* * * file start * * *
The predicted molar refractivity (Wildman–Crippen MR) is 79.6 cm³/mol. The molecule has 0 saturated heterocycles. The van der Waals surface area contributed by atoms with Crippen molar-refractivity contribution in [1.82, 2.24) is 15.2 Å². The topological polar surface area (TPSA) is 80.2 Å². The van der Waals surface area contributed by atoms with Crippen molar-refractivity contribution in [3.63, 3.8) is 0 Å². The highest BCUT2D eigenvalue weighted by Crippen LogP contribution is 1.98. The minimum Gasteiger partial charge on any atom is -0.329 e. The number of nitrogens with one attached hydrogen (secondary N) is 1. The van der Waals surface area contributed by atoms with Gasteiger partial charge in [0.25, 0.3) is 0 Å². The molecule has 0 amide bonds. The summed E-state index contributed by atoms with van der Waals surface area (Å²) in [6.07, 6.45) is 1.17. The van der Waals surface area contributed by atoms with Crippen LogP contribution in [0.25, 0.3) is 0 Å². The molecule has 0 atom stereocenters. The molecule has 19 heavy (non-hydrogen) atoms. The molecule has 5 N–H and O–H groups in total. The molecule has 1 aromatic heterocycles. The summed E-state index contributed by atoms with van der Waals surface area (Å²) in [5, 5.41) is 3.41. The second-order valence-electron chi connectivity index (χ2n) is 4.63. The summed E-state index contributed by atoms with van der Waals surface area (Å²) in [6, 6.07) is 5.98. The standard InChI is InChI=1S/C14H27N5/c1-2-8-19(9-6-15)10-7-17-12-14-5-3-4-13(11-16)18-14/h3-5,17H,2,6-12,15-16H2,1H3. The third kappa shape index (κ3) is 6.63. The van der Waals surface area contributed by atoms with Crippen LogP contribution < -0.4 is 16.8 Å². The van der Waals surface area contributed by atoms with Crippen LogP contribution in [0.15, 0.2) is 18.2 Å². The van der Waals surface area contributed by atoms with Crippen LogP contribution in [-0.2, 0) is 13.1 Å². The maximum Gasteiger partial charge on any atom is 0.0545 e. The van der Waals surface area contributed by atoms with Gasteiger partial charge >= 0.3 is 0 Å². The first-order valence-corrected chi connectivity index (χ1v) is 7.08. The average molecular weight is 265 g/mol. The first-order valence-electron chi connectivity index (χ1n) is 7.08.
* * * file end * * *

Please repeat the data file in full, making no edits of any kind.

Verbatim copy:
The predicted molar refractivity (Wildman–Crippen MR) is 79.6 cm³/mol. The molecule has 0 saturated heterocycles. The van der Waals surface area contributed by atoms with Crippen molar-refractivity contribution in [1.82, 2.24) is 15.2 Å². The topological polar surface area (TPSA) is 80.2 Å². The van der Waals surface area contributed by atoms with Crippen molar-refractivity contribution in [3.63, 3.8) is 0 Å². The highest BCUT2D eigenvalue weighted by Crippen LogP contribution is 1.98. The minimum Gasteiger partial charge on any atom is -0.329 e. The number of nitrogens with one attached hydrogen (secondary N) is 1. The van der Waals surface area contributed by atoms with Gasteiger partial charge in [0.25, 0.3) is 0 Å². The molecule has 0 amide bonds. The summed E-state index contributed by atoms with van der Waals surface area (Å²) in [6.07, 6.45) is 1.17. The van der Waals surface area contributed by atoms with Crippen LogP contribution in [0.25, 0.3) is 0 Å². The molecule has 0 atom stereocenters. The molecule has 19 heavy (non-hydrogen) atoms. The molecule has 5 N–H and O–H groups in total. The molecule has 1 aromatic heterocycles. The summed E-state index contributed by atoms with van der Waals surface area (Å²) in [5, 5.41) is 3.41. The second-order valence-electron chi connectivity index (χ2n) is 4.63. The summed E-state index contributed by atoms with van der Waals surface area (Å²) in [6, 6.07) is 5.98. The standard InChI is InChI=1S/C14H27N5/c1-2-8-19(9-6-15)10-7-17-12-14-5-3-4-13(11-16)18-14/h3-5,17H,2,6-12,15-16H2,1H3. The third kappa shape index (κ3) is 6.63. The van der Waals surface area contributed by atoms with Crippen LogP contribution < -0.4 is 16.8 Å². The van der Waals surface area contributed by atoms with Crippen LogP contribution in [0.15, 0.2) is 18.2 Å². The van der Waals surface area contributed by atoms with Crippen LogP contribution in [-0.2, 0) is 13.1 Å². The maximum Gasteiger partial charge on any atom is 0.0545 e. The van der Waals surface area contributed by atoms with Gasteiger partial charge >= 0.3 is 0 Å². The first-order valence-corrected chi connectivity index (χ1v) is 7.08. The average molecular weight is 265 g/mol. The first-order valence-electron chi connectivity index (χ1n) is 7.08.